Art and Commerce, Part 2: Health Insurance and the Arts
Unless you’ve been living under a rock, as the saying goes, you’ve heard about the recent efforts to repeal and replace the Affordable Care Act. Amid the political arguments and policy discussions, I have heard little or nothing about the effect of the insurance system on people in the creative professions, especially the many of us who are self-employed. It may surprise some people to learn that a poorly managed health-care system could severely hinder progress in the arts.
Like most Americans, artists and other creative types need to provide for themselves and their dependents in a country where going without insurance could be ruinous. If health insurance isn’t affordable, a lot of creative entrepreneurs are likely to put their own work aside and take other kinds of jobs, simply to get access to coverage.
My own situation is an example. After working for various employers in the legal profession, I decided to strike out on my own to become a full-time photographer and visual artist. I operate through an LLC, but it’s essentially a freelance business, with all the excitement and unpredictability that entails. Moreover, I have a wife and two young children, who create an acute need for health insurance (I love them anyway). As part of our plan for child-rearing, my wife and I decided years ago that she would not work outside the home, at least while the kids were young.
Without access to group insurance through an employer, I had to figure out how to obtain coverage. The cost of insurance on the open market was prohibitive, especially for someone in the formative stages of a new business. This led me to the government marketplace, where the tax credits made things much more affordable. Notably, although the premiums were manageable, the marketplace plans had far higher deductibles and out-of-pocket limits than the policies that I had as an employee. Nonetheless, the system made it feasible for me to provide coverage for myself and my family.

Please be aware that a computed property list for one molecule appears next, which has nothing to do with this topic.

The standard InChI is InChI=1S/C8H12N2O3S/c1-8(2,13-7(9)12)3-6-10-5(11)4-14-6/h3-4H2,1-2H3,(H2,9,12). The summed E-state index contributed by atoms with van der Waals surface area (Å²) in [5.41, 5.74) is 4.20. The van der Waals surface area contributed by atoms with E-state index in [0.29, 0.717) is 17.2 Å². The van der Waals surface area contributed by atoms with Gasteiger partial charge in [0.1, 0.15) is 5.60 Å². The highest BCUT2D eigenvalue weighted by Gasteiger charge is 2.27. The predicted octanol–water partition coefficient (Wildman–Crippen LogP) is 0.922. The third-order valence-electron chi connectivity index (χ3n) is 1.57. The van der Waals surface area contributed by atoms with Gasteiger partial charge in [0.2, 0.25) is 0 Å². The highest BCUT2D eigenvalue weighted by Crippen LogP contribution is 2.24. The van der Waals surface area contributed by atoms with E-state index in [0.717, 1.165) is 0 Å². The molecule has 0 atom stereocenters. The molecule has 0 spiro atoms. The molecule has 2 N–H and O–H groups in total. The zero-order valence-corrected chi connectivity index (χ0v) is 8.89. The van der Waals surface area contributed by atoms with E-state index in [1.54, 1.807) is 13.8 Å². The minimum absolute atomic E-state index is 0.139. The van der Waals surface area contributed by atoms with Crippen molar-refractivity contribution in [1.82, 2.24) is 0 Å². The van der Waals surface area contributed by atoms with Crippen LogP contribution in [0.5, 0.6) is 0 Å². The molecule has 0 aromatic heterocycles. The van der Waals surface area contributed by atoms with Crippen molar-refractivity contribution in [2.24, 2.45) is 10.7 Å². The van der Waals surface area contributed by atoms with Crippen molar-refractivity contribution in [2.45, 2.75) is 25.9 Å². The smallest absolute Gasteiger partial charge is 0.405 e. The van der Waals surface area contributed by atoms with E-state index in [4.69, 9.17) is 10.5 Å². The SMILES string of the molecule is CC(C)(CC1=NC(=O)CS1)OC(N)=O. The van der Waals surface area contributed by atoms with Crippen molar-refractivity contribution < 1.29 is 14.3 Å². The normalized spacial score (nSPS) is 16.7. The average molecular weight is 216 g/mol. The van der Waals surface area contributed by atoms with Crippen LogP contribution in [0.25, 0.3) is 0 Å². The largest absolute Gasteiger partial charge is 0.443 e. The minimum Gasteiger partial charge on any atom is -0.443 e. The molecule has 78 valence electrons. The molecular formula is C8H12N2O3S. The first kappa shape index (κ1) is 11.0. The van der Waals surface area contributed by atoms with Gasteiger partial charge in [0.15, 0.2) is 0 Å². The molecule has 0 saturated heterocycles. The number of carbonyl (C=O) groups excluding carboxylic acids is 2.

I don’t intend to talk politics here, and I will readily concede that there may be better ways than the Affordable Care Act to regulate the system. But in light of all this, you can understand why I might get nervous when politicians talk about relaxing essential coverage requirements, or freeing insurers to charge more based on age or preexisting conditions (which are present in my family). Without affordable access to meaningful coverage, many people will be deterred from striking out on their own because of their need to insure themselves and their dependents.
I realize that there are worse things in life than having to work for someone else in order to get by. And yet we live in a fabulously wealthy society, at a point in history when we need creativity and entrepreneurship as much as we ever have. Whatever direction the laws take, we should do everything we can to avoid erecting barriers to the kind of enterprise that will advance the arts and other parts of our society. Without affordable health care, entrepreneurship in creative fields – or, indeed, in any fields – will be jeopardized, and America will be the worse for it.